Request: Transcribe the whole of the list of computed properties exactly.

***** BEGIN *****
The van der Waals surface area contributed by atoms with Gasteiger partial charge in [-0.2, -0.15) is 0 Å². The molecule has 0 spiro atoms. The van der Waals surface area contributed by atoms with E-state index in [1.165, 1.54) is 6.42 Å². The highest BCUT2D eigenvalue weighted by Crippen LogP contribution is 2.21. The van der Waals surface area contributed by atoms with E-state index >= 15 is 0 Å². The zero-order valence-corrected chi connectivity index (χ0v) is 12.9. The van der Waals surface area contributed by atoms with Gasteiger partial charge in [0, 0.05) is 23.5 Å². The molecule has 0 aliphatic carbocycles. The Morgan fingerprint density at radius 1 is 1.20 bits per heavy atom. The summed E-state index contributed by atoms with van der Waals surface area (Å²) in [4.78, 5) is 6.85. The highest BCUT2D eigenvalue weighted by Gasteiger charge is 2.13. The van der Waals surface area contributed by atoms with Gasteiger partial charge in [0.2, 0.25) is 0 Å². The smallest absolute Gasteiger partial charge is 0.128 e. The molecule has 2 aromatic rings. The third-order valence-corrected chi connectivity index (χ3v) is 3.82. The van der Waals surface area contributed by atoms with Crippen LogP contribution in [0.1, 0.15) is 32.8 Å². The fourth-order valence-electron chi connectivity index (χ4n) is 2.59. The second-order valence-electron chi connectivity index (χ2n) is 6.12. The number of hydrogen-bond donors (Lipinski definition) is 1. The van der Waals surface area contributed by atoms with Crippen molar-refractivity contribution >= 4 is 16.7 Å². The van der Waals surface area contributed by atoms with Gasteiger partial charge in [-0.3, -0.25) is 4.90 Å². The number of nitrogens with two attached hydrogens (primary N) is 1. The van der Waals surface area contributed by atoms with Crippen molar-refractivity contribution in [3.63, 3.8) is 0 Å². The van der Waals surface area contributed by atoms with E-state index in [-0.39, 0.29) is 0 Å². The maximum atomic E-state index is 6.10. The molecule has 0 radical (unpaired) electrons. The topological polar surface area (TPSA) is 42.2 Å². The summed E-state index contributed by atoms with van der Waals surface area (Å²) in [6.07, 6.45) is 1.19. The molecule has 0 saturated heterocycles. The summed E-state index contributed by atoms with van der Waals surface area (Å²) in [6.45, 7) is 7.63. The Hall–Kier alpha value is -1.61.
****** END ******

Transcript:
The van der Waals surface area contributed by atoms with Gasteiger partial charge in [-0.2, -0.15) is 0 Å². The molecule has 0 spiro atoms. The van der Waals surface area contributed by atoms with E-state index in [1.165, 1.54) is 6.42 Å². The highest BCUT2D eigenvalue weighted by Crippen LogP contribution is 2.21. The van der Waals surface area contributed by atoms with E-state index >= 15 is 0 Å². The zero-order valence-corrected chi connectivity index (χ0v) is 12.9. The van der Waals surface area contributed by atoms with Gasteiger partial charge in [0, 0.05) is 23.5 Å². The molecule has 0 aliphatic carbocycles. The Morgan fingerprint density at radius 1 is 1.20 bits per heavy atom. The summed E-state index contributed by atoms with van der Waals surface area (Å²) in [4.78, 5) is 6.85. The highest BCUT2D eigenvalue weighted by Gasteiger charge is 2.13. The van der Waals surface area contributed by atoms with Gasteiger partial charge in [0.2, 0.25) is 0 Å². The smallest absolute Gasteiger partial charge is 0.128 e. The molecule has 2 aromatic rings. The third-order valence-corrected chi connectivity index (χ3v) is 3.82. The van der Waals surface area contributed by atoms with Crippen LogP contribution in [0.1, 0.15) is 32.8 Å². The fourth-order valence-electron chi connectivity index (χ4n) is 2.59. The second-order valence-electron chi connectivity index (χ2n) is 6.12. The number of hydrogen-bond donors (Lipinski definition) is 1. The van der Waals surface area contributed by atoms with Crippen molar-refractivity contribution >= 4 is 16.7 Å². The van der Waals surface area contributed by atoms with Gasteiger partial charge in [-0.3, -0.25) is 4.90 Å². The number of nitrogens with two attached hydrogens (primary N) is 1. The van der Waals surface area contributed by atoms with Crippen molar-refractivity contribution in [3.63, 3.8) is 0 Å². The van der Waals surface area contributed by atoms with E-state index in [-0.39, 0.29) is 0 Å². The maximum atomic E-state index is 6.10. The molecule has 0 radical (unpaired) electrons. The topological polar surface area (TPSA) is 42.2 Å². The summed E-state index contributed by atoms with van der Waals surface area (Å²) in [6.07, 6.45) is 1.19. The molecule has 0 saturated heterocycles. The summed E-state index contributed by atoms with van der Waals surface area (Å²) in [6.45, 7) is 7.63. The Hall–Kier alpha value is -1.61.